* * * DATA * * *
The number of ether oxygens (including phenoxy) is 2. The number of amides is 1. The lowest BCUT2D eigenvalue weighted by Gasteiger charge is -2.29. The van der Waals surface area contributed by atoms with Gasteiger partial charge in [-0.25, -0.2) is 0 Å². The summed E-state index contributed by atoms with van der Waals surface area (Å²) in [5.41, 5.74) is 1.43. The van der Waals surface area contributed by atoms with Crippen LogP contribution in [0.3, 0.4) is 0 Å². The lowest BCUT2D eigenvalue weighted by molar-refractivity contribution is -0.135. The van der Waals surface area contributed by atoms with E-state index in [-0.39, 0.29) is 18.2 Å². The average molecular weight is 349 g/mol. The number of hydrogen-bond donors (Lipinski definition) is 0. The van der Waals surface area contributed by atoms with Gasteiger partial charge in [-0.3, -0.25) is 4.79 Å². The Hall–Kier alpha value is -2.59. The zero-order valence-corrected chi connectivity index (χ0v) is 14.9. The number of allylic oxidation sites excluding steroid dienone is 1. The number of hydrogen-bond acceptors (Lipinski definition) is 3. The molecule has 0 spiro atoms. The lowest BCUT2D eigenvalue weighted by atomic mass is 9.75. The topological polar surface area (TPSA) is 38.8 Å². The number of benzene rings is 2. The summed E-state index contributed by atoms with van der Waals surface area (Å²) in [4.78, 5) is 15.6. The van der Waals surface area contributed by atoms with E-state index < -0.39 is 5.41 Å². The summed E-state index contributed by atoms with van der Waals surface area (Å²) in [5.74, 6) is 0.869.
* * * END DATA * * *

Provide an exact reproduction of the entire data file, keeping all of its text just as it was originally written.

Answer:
The number of ether oxygens (including phenoxy) is 2. The number of amides is 1. The lowest BCUT2D eigenvalue weighted by Gasteiger charge is -2.29. The van der Waals surface area contributed by atoms with Gasteiger partial charge in [-0.25, -0.2) is 0 Å². The summed E-state index contributed by atoms with van der Waals surface area (Å²) in [5.41, 5.74) is 1.43. The van der Waals surface area contributed by atoms with Crippen LogP contribution in [0.3, 0.4) is 0 Å². The lowest BCUT2D eigenvalue weighted by molar-refractivity contribution is -0.135. The van der Waals surface area contributed by atoms with E-state index in [-0.39, 0.29) is 18.2 Å². The average molecular weight is 349 g/mol. The number of hydrogen-bond donors (Lipinski definition) is 0. The van der Waals surface area contributed by atoms with Gasteiger partial charge in [-0.3, -0.25) is 4.79 Å². The Hall–Kier alpha value is -2.59. The zero-order valence-corrected chi connectivity index (χ0v) is 14.9. The number of allylic oxidation sites excluding steroid dienone is 1. The number of hydrogen-bond acceptors (Lipinski definition) is 3. The molecule has 0 spiro atoms. The lowest BCUT2D eigenvalue weighted by atomic mass is 9.75. The topological polar surface area (TPSA) is 38.8 Å². The number of benzene rings is 2. The summed E-state index contributed by atoms with van der Waals surface area (Å²) in [4.78, 5) is 15.6. The van der Waals surface area contributed by atoms with E-state index < -0.39 is 5.41 Å². The summed E-state index contributed by atoms with van der Waals surface area (Å²) in [5.74, 6) is 0.869.